This is unfair and discriminatory. We pay taxes and pay into National Health Insurance (so insurance issues should not be a reason to discriminate). I personally have lived here for over 13 years; to say that I cannot access the same services as other Taipei residents makes me feel like an unwanted, second-class citizen. Is this the face Taiwan and Youbike want to show the world? That they are unfriendly - even hostile - to foreigners? 
Having to put down an NT$2000 deposit is simply not fair for people who have built their lives in Taiwan. We are not tourists. We are *residents* and we live, work and pay taxes like *residents*. We deserve to be treated like *residents*, not "scary foreigners" who can't be trusted. We are not criminals! 
Taiwan must do better, and Youbike must do better.
I am sure that this story will hit the media soon, so I request kindly that the policy be changed as soon as possible to end all unfair discrimination against the foreign community here. 
Best regards, 
Jenna Cody


3 comments:

Not a woman said...

I would like to tell you my opinion and engage in your blog proactively but your blog is only for women. Stop being a hypocrite and buy your own bike. The only way you can fight a company which in your eyes is wrong is by simply not supporting their agenda with your money. This first world complaining doesnt help you. Be proud and go your own way instead of asking someone else to pave it for you.
I am pretty sure this comment wont make it on your blog anyway and dont worry, I will not start whining about censorship and such. It is your blog, do what you want. Just engaging in your "Women only" blog complaining about foreigners not enjoying the same rights as locals. Think about it...

小翔 said...

This is sad. I totally agree with your opinion. What YouBike does is mere discrimination.
We ought to urge the government and media to push YouBike Company to address this issue as soon as possible.

Jenna Cody said...

Lao Ren Cha is not only for women. The point of the tagline is to let women know that I cover issues relevant to them specifically, but the point isn't to exclude anyone else. In any case, I keep it as a tagline because it's a good filter of who is a decent person who understands this, and who...is not. I see which category you fall under, so thanks for that.

I'm publishing your dumb comment anyway, because I want to address this dumb point:

"Stop being a hypocrite and buy your own bike. The only way you can fight a company which in your eyes is wrong is by simply not supporting their agenda with your money."

No, it is possible to get organizations to change their policies by appealing to them, and the more people that do that, the better. So refusing to use their service is not the only way. That's just wrong.

Besides, I don't ride often enough to justify buying and storing my own bike.

Finally, YouBike is not a fully private company, it's a government endeavor funded by Taipei City. That means I can't "refuse" their service, because my tax dollars help pay for it. Would you suggest I go to the tax office and demand they not charge me the money I am paying toward Youbike with my taxes every year? How would you suggest I not support them when I am literally paying money to the government to support them?

"This first world complaining doesnt help you. Be proud and go your own way instead of asking someone else to pave it for you."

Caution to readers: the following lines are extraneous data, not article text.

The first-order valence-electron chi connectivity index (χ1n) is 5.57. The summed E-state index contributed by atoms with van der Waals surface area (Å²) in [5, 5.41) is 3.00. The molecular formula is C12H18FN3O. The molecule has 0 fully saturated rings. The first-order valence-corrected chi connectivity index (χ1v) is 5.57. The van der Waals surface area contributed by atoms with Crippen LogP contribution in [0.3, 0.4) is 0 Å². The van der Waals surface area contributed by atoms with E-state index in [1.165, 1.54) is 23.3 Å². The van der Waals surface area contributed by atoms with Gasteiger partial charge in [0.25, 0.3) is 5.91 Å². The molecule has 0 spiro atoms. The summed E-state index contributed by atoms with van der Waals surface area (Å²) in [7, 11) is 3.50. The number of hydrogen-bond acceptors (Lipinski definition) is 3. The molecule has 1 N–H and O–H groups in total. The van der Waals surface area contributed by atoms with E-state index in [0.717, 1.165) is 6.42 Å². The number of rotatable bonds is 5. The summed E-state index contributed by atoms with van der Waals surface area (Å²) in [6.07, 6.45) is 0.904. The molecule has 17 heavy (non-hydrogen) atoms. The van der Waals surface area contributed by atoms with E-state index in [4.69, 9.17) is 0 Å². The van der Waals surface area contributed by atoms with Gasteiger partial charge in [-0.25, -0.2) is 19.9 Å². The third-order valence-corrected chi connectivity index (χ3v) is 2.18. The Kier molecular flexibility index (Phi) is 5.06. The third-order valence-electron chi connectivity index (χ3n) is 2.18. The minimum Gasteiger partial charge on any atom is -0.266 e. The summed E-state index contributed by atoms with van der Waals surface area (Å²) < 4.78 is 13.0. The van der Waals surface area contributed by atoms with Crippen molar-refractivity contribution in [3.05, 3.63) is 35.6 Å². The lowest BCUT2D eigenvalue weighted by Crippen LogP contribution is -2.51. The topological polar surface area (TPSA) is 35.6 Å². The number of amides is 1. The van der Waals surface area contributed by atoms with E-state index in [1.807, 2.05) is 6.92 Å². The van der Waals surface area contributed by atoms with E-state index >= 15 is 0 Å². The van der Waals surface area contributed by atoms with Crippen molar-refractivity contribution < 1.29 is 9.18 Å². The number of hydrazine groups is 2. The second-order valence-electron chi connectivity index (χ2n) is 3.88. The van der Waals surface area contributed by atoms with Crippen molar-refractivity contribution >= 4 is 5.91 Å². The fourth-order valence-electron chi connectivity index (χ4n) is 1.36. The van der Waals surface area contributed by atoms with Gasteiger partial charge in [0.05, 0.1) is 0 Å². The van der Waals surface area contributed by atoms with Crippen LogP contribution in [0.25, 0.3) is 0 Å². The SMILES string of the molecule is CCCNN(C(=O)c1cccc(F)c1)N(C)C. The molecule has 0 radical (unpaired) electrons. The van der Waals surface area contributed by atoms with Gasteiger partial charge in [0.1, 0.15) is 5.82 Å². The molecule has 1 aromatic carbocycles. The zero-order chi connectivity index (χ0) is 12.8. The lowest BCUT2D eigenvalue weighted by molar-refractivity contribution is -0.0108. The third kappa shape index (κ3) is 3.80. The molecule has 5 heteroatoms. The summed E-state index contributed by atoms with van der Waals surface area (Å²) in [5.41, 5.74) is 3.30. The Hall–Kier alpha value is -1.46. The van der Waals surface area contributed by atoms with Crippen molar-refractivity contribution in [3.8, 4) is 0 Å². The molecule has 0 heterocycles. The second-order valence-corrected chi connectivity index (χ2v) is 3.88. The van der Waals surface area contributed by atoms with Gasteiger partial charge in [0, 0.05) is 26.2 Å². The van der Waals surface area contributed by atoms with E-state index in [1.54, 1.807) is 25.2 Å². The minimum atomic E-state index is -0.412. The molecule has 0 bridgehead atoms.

I'm not asking others to pave the way for me. I am appealing to Taipei City government to change the policy. Publishing this isn't just complaining, with the huge number of views it's gotten, I have surely convinced more people to also write their own letters to the government, and the more people who appeal, the more likely we can get the policy changed. It's not whining, it's strategy.

And it's working!

Just today the city government announced that the policy would be changed - tourists will still have an issue, and we need to keep pressing to change that, but foreign residents will soon be able to register for YouBike again. See? It worked! We fixed the problem through what you call "first world complaining" and I call "strategizing". You were simply wrong about what could and could not be done.

"I am pretty sure this comment wont make it on your blog"

Normally I don't post hateful garbage like this, sure, but there were some things I wanted to respond to here. You don't have to be female to comment - many of my commenters aren't - but you do have to be "not an asshole". Although you failed that test, you gave me a platform to clarify my points, so thanks for that.

"I will not start whining about censorship and such. It is your blog, do what you want."

Exactly. "Censorship" is when the government bars you from speaking, through legal means and throws you in jail if you break the law. Free speech as a right was never meant to obligate operators of private platforms (such as this blog) to publish every single thing people want to comment. I am not obligated ethically or legally to give you a platform. You still have freedom of speech though - you can create your own platform.

"Just engaging in your "Women only" blog complaining about foreigners not enjoying the same rights as locals. Think about it..."

It's not a women only blog, again.

However, I don't understand the rest of this point. What I am asking for is access to services my tax dollars pay for. Nothing more, nothing less. So what on earth am I supposed to be thinking about? How I should work here and pay taxes that fund things I can't use because I wasn't born here? That's just ludicrous.

But then so is this entire comment so I'll leave it here.

I would encourage you not to comment again. I can't stop you from reading, but you'd probably prefer not to, and I won't notice or care if you don't.